Meaghan Carter has some interesting thoughts about ProCreate for the iPad.
Tag Archive for digital art
I like Clip Studio Paint, and it’s my go-to tool for comics work. But that’s not to say that I’m not occasionally underwhelmed by some of its features. I have the Ex version. Here’s a list of 10 things I wish were better about Clip Studio Paint.
1. Weird brush settings
There are some default brush settings that I find really annoying, and it’s especially annoying that they’re default options.
The one that I find most irritating is the setting that makes brush sizes relative to zoom. So if I pick my favourite inking brush and expand it out to 30px — which means that at maximum pressure, the brush is 30px across (unless you’ve turned off pressure sensitivity) — the size is based on screen size, not paper size. So if I zoom in, 30px on the screen represents a larger area of the paper, and the weight of the line appears a lot heavier. If you want consistent line weights, zooming in screws you up. Suddenly everything you’ve inked at the zoomed-in scale is heavier than the lines you ink while zoomed out. I’m sure that there’s a scenario where you might want that, but I suspect that they’re rare. Nonetheless, this option is turned on by default.
I’ve personally found the pen pressure settings to be far too sensitive, and I tend to tweak the pen pressure sensitivity settings on my favourite brushes to reduce the amount that they respond to pen pressure. One of the YouTube artists that I follow, Sara Tepes, uses Krita and her main brushes have pen pressure sensitivity turned off. I don’t think I’m the only one who struggles with pen sensitivity; I suspect that a lot of the “what brushes do you use?” questions are really “when I try this, the brush size goes out of control” complaints.
This video is surprisingly practical for improving digital linework:
It reminds me a bit about how Ty taught inking: the first class was all about how to move your hand.
Urk. I’ve done it. I’ve ordered a Cintiq.
I’m continuing to pour a lot of my creative energy into comics. I’ve had a few things going on in that world.
First up, I’ve taken part in the third volume of Toronto Comics (the book seems to have dropped the “Anthology” part of the name). I wrote a story this year — “Lofty Aspirations” — but didn’t draw it. Instead, it was illustrated by Xan Grey, an amazingly talented artist, who’s been in the last two anthologies.
I’ve been experimenting with Manga Studio recently. There’s some stuff about it that I like (vectors and raster on the same drawing!), but every once in a while, I’m gobsmacked by the dumb. Like this:
If you turn on the canvas rulers, it marks out the measurements in whatever unit your canvas uses — I tend to go with inches. But it doesn’t give you, say, eighth-of-an-inch increments. It’s whole inches. Yargh.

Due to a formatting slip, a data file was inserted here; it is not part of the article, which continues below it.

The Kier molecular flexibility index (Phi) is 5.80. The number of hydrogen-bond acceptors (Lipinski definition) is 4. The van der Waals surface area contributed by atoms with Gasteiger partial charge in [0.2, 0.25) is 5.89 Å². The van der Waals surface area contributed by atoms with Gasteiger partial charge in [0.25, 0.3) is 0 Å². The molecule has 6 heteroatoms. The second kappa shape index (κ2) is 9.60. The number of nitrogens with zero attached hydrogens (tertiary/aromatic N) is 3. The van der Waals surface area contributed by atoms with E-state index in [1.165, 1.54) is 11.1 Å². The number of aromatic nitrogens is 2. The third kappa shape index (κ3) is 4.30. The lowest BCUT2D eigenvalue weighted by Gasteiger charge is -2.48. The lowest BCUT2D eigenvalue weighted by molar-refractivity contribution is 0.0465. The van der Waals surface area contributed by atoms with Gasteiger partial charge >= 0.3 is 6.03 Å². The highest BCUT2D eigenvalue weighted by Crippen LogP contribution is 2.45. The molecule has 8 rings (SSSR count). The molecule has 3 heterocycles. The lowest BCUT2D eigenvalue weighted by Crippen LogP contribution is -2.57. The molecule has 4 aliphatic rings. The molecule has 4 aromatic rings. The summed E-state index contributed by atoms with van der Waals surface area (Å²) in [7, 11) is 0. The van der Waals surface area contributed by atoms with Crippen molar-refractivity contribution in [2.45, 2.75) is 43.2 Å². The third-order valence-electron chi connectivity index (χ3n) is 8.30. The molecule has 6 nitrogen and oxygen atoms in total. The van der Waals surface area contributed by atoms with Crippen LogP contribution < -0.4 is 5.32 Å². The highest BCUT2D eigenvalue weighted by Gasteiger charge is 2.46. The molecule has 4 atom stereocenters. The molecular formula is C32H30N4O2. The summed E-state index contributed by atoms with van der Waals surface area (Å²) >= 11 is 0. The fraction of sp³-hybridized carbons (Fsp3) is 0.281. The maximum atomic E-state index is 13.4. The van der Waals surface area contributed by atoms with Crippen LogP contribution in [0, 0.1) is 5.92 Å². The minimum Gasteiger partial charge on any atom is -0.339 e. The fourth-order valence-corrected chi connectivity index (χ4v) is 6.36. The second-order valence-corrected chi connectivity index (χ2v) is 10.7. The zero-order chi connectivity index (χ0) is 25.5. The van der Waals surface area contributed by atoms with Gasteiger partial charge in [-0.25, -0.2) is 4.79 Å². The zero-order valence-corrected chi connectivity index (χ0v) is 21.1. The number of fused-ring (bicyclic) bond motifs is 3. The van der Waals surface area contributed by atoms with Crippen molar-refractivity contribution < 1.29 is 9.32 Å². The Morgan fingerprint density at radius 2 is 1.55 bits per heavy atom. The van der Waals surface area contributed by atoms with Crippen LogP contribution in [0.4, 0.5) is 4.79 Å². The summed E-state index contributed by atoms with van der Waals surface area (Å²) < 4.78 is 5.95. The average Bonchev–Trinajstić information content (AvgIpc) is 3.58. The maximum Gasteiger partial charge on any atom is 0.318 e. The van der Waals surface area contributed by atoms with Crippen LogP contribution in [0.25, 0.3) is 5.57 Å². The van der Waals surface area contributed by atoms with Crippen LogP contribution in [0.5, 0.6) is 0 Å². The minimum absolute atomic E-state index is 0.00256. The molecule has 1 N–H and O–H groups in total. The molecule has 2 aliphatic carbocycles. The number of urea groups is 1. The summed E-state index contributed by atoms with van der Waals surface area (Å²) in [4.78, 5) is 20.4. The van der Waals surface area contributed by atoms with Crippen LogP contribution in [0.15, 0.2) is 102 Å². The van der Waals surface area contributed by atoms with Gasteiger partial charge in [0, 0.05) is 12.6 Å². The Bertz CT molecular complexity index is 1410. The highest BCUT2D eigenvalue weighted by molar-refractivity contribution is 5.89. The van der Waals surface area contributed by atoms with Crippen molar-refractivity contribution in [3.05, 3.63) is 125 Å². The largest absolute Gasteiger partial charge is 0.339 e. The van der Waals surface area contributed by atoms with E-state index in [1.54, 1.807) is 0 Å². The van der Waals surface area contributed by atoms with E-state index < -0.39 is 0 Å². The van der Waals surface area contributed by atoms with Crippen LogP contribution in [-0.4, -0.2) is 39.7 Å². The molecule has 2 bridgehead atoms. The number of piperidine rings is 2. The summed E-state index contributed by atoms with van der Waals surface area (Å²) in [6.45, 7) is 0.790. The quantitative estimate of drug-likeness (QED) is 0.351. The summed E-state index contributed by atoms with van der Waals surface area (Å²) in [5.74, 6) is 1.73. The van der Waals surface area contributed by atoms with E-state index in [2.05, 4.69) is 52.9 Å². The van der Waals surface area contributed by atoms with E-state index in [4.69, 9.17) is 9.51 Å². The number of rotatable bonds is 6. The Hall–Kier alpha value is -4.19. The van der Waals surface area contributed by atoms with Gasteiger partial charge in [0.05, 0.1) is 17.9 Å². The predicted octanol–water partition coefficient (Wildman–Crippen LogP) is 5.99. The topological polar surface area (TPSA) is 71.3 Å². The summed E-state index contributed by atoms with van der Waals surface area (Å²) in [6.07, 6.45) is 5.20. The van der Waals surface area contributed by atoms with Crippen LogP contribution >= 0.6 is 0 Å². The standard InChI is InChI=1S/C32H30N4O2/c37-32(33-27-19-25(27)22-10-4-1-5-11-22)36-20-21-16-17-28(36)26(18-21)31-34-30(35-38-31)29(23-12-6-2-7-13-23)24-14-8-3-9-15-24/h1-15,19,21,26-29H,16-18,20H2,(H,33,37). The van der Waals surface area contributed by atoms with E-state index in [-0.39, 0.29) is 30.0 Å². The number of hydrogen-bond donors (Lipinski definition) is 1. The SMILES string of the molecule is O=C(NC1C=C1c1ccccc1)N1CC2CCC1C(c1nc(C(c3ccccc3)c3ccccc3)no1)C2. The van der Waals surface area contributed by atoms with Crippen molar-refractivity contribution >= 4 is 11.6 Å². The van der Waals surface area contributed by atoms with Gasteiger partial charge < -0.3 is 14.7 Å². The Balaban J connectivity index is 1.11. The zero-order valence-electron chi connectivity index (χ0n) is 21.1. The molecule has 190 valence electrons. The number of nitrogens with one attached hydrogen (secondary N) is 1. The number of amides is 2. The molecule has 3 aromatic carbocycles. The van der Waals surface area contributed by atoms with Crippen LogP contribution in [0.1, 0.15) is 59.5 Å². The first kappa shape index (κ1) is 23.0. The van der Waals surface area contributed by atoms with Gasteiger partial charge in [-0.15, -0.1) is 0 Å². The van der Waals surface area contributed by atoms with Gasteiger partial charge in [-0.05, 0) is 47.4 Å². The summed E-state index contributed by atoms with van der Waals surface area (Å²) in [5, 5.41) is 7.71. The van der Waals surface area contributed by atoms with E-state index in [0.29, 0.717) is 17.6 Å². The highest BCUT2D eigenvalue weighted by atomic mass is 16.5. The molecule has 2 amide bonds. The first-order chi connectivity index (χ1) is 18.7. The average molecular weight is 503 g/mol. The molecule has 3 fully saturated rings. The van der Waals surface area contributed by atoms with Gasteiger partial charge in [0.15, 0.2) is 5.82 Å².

Sure, I can switch over to cm or pixels, but why?
I’ve been waffling about posting my final pages. The editor-types don’t want me to post all pages (’cause, hey, people should get the book if they want to see all the pages). But here are a couple.
I tried my hand, this weekend, on a particular technique for digital inking using Illustrator. I started with a pencil sketch by Jack Kirby (published in one of the Jack Kirby reader books).
I scanned the image and popped it into Illustrator, then saturated it with blue, to make it easier to differentiate the pencils from the inks. I downloaded a specific Illustrator template from Cartoon SNAP, and tried out their inking brushes. Here’s an image in progress:
My latest quest is to figure out digital inking. I really like working with india ink, and I like the look of a well-inked piece. Part of my problem is that I’ve reached a certain skill level with pen and ink, and I’m resisting having to relearn: I want my skill with digital inking to be immediate!
There seems to be two main schools of digital inking: the brush school and the pen school. Here’s a pen example:
And here’s a brush example:
At the beginning of the year, I signed up for a Digital Painting class. As I mentioned, I picked up a Wacom tablet over the holidays and wanted to learn how to use it. The class itself is fairly short — a mere 7 weeks — and the focus has been pretty narrow. Our primary exercise in class has been to create a portrait from photo reference. For my part, there’s been a bunch of stuff that’s new to me. I mean, heck, I’ve never really used Photoshop before January, although I’ve done very basic image manipulation with Gimp.
So. New tablet. New Photoshop. Recall that the very first thing I drew with my tablet looked like this: